Lease-to-fee Conversion

#198 in the Moʻolelo series

Although it is not as enthralling a topic as, say, royal scandals, the leasehold situation, and the real estate system in Hawaiʻi more generally, is a topic that affects the livelihood of many local people. Leaseholds are a form of real estate holding, a fixed rent for a fixed period, typically 20 or 30 years for residential and often 55 years for commercial properties, particularly for Bishop Estate/Kamehameha Schools, a major employer of leaseholds. When “mainland” or foreign buyers come to Hawaiʻi, sometimes they are surprised that prices arenʻt higher, only to find that the properties are leasehold. a frequent response is “What’s leasehold?” This form of land tenure exists, but isn’t common for residential properties outside Hawaiʻi. This stems from Hawaiʻi unique land history.

Kamehameha Schools Bishop Estate has extensive land holdings in West Hawaiʻi, including the summit of Hualalai above Kailua, Kona.

When I explain leaseholds to my students, I try to hammer home the point by telling them that at the end of the lease, you might have to give it back! (This is if the lesee is not able to renegotiate the lease at an acceptable price). All this begs the question: why does anyone buy leasehold? Sumner LaCroix explains, though not so succinctly: “… borrowing-constrained households may prefer to buy leasehold property.” In other words: it’s cheaper! (But you don’t own the land, you only control it for the period of the lease).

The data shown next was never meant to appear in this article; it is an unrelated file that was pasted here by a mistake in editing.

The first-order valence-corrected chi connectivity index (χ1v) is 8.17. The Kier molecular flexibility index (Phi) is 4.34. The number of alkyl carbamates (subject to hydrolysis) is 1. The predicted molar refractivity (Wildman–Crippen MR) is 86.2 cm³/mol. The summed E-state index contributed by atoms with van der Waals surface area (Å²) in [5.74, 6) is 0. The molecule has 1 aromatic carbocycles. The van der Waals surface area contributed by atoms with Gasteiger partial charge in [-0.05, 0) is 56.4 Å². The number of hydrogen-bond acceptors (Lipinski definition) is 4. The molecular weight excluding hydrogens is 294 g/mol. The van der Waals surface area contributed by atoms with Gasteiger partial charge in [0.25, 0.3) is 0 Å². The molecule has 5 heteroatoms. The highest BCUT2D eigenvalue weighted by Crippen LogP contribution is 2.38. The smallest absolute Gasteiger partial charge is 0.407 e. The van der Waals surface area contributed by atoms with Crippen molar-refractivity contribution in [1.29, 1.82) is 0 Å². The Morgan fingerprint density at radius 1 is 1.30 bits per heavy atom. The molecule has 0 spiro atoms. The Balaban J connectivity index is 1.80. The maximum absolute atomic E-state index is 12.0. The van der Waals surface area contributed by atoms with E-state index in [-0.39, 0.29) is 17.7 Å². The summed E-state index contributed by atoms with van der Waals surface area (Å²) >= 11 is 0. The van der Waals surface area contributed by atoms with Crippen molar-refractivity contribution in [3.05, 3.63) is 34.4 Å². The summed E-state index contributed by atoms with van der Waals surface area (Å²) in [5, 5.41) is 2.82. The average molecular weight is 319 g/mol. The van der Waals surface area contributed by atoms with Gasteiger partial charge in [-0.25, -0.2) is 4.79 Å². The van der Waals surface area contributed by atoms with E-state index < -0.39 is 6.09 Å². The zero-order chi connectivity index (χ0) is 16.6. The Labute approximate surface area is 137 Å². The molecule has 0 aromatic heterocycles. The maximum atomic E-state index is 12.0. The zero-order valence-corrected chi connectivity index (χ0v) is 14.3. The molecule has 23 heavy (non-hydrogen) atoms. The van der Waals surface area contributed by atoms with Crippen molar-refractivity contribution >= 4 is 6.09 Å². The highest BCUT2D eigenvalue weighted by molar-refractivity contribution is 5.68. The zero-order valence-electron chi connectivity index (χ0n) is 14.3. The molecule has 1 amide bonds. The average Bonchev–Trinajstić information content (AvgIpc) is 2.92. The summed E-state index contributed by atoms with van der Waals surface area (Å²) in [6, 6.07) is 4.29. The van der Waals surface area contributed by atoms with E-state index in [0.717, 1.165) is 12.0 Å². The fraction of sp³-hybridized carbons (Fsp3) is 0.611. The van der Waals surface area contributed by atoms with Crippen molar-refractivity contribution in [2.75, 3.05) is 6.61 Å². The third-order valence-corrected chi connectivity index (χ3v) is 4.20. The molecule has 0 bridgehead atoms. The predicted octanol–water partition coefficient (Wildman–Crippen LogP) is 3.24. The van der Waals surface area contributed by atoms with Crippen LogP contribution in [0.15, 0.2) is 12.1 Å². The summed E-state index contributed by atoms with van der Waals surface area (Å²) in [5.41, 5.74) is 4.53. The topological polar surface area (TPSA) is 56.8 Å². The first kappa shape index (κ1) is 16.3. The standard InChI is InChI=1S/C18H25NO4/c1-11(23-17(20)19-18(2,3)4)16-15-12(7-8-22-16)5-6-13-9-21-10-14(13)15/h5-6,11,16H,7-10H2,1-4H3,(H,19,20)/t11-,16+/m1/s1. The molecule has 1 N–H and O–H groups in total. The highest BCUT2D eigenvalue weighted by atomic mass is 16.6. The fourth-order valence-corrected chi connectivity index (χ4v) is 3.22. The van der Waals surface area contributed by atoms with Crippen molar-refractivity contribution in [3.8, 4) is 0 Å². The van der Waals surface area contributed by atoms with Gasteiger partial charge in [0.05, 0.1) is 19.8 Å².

The prevalence of leaseholds in Hawaiʻi goes back to the presence of large landowners from the late Kingdom period. By 1960, 79 owners owned 96% of all the land in Hawaiʻi (Cooper and Daws, 1985)! No wonder people bought leaseholds! There was virtually no land available on the market. According to LaCroix, Mak and Rose (1995), there were 22,000 leaseholds in Honolulu in the mid-1960s.

In 1967, a law was passed that attempted to constrain this situation. By 1991, only 5000 leases remained. The authors conclude that while:

ideological forces initiated the land reform in 1967 … rent-seeking forces captured the process in the mid-1970s. It is therefore concluded that Hawaiʻi’s experiment with leasehold was a failure due to the difficulties associated with specifying and enforcing long-term contracts in residential land.

LaCroix, Mak and Rose, “The Political Economy of Urban Land Reform in Hawaiʻi” Urban Studies, vol. 32, No. 6, 1995.

When I first began teaching at Kamehameha in 2002, the school appeared to support Mufi Hanneman for mayor over Duke Bainum, mainly because Hanneman was opposed to lease-to-fee conversion. The estate had been forced to sell lands in 1986 (and perhaps previously as well) leading to its holdings being reduced from about 450,000 acres to 365,000.

2 Comments

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2 responses to “Lease-to-fee Conversion

  1. Moana

    Leasehold system also in the Cook Islands. It’s a system meant to keep the fee title with the family.

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  2. Bailey Matsuda

    Isn’t it true that the then Bishop Estate could have been described as “land rich and relatively cash poor” before the mixed “blessing” of the lease to fee conversion law? Isn’t it also true that then Bishop Estate Trustee, Matsuo Takabuki, took that “opportunity” to comply with the forced-conversion law by directing that the affected leased lands be sold for no less than market value, thereby creating the monetary wealth that, invested wisely over the ensuing years, has become the multi-billion dollar Trust that benefits us today?

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